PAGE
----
The first substantive chapter of my thesis is meant to be a review of the relevant literature. Actually, it would be more correct to say ‘relevant literatures’ since so many different ones touch upon the subject matter. While climate science, ecology, and biochemistry are all relevant to Kyoto and Stockholm, they are not directly relevant to the thesis. The point is to examine the roles played by expertise in policy formulation, not engage directly with the scientific issues at hand. As such, the primary sources of interest are not studies of global warming of POPs, in their own right, but the discussions that took place within the scientific and policy community about what is going on (to be analyzed in Chapter 3: Information and consensus issues) and then about what should be done about it ( Chapter 4: Normative and distributional issues).
Having a look at the conversations that took place within the scientific community about taking a political stake against nuclear testing might be one way of gaining insight into how scientists deliberate about political matters, and how the legitimate role of scientists and the scientific community is seen. Likewise, the whole debate that arose about Bjorn Lomborg’s controversial book. While the public perspective on these debates is largely outside the scope of the thesis, it might be worth touching upon the relationships between public, expert, and political opinion in the chapter on consensus and information issues.
The relevant secondary literatures are various. They obviously include political and international relations theory, especially as they concern questions about prudent decisionmaking, the welfare of future generations, and other normative concerns. (On the normative side, Henry Shue’s work is both highly topical and likely to be considered essential reading by his colleagues here). In general, I am a lot more interested in the core issues of political theory (legitimacy, justice, etc) than in those of international relations theory, though some discussion of the nature of cooperation between states and the formation of international regimes is required. To some extent, international law is relevant, insofar as it helps to define how science relates to the policy process and the practice of states. Elizabeth Fisher’s work on public administration has made me think that the Rationalist-Interventionist and Deliberative-Constitutive frameworks she describes can be applied to international environmental negotiations. It is also fairly clear that some understanding and discussion of the philosophy of science is necessary to prevent the thesis from being overly naive in that regard.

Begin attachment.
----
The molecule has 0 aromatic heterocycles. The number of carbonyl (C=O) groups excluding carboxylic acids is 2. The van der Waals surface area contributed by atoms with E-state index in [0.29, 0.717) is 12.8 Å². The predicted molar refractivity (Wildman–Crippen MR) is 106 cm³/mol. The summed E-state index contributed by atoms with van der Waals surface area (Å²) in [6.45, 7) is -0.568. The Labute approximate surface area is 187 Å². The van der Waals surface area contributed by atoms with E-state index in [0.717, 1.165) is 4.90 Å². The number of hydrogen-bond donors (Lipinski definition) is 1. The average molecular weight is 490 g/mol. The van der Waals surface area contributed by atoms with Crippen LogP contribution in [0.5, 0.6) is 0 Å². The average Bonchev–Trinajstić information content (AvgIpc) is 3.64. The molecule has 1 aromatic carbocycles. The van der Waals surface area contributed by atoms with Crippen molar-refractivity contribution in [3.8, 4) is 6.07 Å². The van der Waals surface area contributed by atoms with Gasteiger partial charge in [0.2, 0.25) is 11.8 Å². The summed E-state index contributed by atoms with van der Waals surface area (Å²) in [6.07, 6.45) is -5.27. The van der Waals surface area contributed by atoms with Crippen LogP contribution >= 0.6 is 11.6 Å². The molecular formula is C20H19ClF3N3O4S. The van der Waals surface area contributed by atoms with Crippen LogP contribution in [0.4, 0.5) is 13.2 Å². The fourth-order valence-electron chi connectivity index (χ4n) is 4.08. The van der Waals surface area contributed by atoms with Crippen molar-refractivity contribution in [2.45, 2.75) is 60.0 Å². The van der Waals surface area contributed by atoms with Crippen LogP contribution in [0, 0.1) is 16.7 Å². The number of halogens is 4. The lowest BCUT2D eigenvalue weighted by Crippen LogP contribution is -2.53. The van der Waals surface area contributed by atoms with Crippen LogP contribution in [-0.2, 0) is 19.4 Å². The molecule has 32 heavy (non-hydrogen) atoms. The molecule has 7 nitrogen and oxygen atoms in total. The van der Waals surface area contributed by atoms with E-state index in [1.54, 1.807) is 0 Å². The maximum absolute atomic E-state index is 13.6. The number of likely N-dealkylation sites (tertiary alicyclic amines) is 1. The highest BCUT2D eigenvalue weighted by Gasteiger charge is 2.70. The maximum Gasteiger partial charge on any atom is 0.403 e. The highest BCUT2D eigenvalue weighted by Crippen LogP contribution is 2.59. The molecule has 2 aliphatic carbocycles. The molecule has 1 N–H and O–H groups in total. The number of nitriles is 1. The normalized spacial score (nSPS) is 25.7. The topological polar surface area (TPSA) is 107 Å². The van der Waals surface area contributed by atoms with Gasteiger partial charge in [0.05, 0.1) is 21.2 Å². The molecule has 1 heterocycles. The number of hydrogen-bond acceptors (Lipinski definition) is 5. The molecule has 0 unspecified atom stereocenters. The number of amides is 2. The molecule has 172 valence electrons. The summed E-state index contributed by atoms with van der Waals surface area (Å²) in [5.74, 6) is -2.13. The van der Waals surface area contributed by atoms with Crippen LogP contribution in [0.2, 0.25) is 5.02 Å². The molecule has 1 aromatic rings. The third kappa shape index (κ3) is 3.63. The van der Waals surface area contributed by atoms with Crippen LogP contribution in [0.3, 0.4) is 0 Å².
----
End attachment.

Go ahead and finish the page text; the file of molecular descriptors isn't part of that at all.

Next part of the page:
Histories and analyses of the meetings and agreements leading up to the Stockholm Convention and Kyoto Protocol are likewise important secondary sources. Rather than repeat lengthy summaries of what happened in the limited space that I have, I can further summarize it and refer the interested back to more comprehensive accounts. Similarly, other secondary discussions about the nature, causes, and implications of the two agreements should be mentioned.
The last section I mean to include in the literature review is a listing of recent theses, primarily at Oxford, that have addressed similar issues. While it is probably better to engage with more widely known scholars than debate the arguments of these theses directly, there will probably be a bit of the latter in the final version as well. In particular, it might be a good way of making reference to other potentially relevant case studies. Also, since these works have often led me to useful sources, it seems only courteous to give a nod to their authors. Also, they may appreciate knowing that at least one person has dug up the document they spent so much time and energy completing.
If people can think of any other literatures I need to address – or can think of any really stellar sources within the disciplines enumerated above – please leave a comment.